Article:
Then …..home to the boats. A quick clean up, then our last Forum. Again great church food and hospitality! By now our group had split and mixed with the locals. The local ministry team spoke and so did Myung Hwa of what had moved  and touched her on trip. This was a good night as we again heard voices of different people with different views. Back to the boat for a big day tomorrow.


Coming back - on the river it style.
Morning - Up at 6 am, ready to be off the boat by 7am. 
Everyone else gets to travel across to the Dockside Marina.  I grab a healthy breakfast - soy coffee and bacon &egg roll and hash brown (no, really –eggs are healthy!) then drive round to the dock, load on trailer, placed the bus in a spot where I could not get parked in, then off. 

We pulled up at Lake Bora for a roadside service. Myra preached. I did communion. Pity the service I loaded and prepared was on a dead tablet so I had to follow God’s will in front of the Moderator Elect! ( I may be sent back to Bron for retraining!)

 We then all said our good byes as Geoff, our friend from Vic, had chosen to catch a train from Kerang. At our lunch spot on Father’s Day lots of messages were coming in to those on tour. I thank the group for the kindness shown and coffee given.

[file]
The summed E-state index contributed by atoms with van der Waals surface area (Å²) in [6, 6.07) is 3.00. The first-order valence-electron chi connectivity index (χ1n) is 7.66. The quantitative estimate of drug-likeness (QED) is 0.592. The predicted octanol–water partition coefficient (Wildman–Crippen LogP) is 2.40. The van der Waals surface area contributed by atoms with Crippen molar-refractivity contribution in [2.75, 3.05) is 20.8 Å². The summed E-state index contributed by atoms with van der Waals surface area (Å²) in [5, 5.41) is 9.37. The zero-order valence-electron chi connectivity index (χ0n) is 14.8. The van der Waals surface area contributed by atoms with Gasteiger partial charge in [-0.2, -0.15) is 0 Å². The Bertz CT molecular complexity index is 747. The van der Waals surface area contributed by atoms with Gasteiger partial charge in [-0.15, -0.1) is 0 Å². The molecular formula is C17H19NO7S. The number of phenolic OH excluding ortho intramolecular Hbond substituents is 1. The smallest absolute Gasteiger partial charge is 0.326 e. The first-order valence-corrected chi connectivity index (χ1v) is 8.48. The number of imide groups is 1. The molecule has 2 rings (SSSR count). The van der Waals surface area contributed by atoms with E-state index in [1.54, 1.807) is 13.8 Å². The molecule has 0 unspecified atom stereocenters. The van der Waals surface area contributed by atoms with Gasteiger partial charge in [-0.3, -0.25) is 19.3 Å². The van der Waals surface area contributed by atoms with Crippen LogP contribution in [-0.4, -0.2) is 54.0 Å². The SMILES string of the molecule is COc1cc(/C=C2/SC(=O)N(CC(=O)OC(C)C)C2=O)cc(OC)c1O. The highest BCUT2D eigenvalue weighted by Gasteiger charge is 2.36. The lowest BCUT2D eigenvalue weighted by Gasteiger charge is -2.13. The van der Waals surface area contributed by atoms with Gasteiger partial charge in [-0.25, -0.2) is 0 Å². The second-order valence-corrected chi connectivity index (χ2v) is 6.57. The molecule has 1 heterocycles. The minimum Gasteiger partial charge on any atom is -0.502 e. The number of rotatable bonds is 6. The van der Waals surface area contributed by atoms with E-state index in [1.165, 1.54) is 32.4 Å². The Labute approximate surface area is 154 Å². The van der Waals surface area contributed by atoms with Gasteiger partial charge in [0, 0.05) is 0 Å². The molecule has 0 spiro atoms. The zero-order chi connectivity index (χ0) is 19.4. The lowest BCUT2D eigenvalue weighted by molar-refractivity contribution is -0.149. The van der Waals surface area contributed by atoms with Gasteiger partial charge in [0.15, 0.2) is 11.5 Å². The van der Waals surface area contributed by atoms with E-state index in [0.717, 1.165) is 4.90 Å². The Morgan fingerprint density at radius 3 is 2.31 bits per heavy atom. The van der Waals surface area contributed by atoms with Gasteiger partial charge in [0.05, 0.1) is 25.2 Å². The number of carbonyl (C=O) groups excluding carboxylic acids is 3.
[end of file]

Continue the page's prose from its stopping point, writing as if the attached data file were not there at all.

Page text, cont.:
Mungo Shearing Shed
The long ride back was not as easy as the going but yet a sense that we have come and listened, seen innovation, new technologies, communities and Individuals, efforts to bring about change along with cultural customs aimed at bringing new visions. The ancient tribal boundary trees are on the other side of rivers, as no one tribe ever owned the water in the river. 

Yet we fight over ownership of the river’s water.





Shalom
Phill Matthews


PS Let's look at that amazing sand picture again!




  





(I just love this photo!
Hands up-
Who else likes it too?
-Sue)










Friday, 3 October 2014

Murray Darling Basin Tour 3 - "It is in the sitting around together..."


Torrumbarry Weir

It was time to hook up the trailer, load the suit cases and head out to see more of this River. We drove out through channels, down the road, through Gunbar and out to Torrumbarry Weir. The weir is an interesting man- made change agent in the river with massive doors holding back the rubbish and debris that flows along, then there is the loch that allows us to climb or drop down, to the river.


Fish ladder at the weir.





Off limits was an old wooden weir across a bridge (maybe next time.) The fish ladder is a wonder that allows the fish to climb over all man’s steel to pursue pathways they always have done.




The Wetlands for a spot of bird watching


As three people were leaving the tour at this point, we took time for a group photo; not by me, as my monopod needs me to hold it. (Thanks Miriam.) We then picked up lunch and went out to The Wetlands for bird watching, mostly Ibis. Salt based plants glistened and tasted salty – interesting (!)





Citrus farm 

Then full steam ahead, stopping for ice cream and fuel at Boundary Bend and then on to Robinvale. Brad showed us around his friend’s citrus farm. Free fruit for all! So much fruit has to be thrown out just because of marks! (When this situation was discovered by the originators of the Waste Not Want Not program, which originated in the Riverina ,a way was found for such produce to be sent to Foodbank for those in need. But that’s another story.)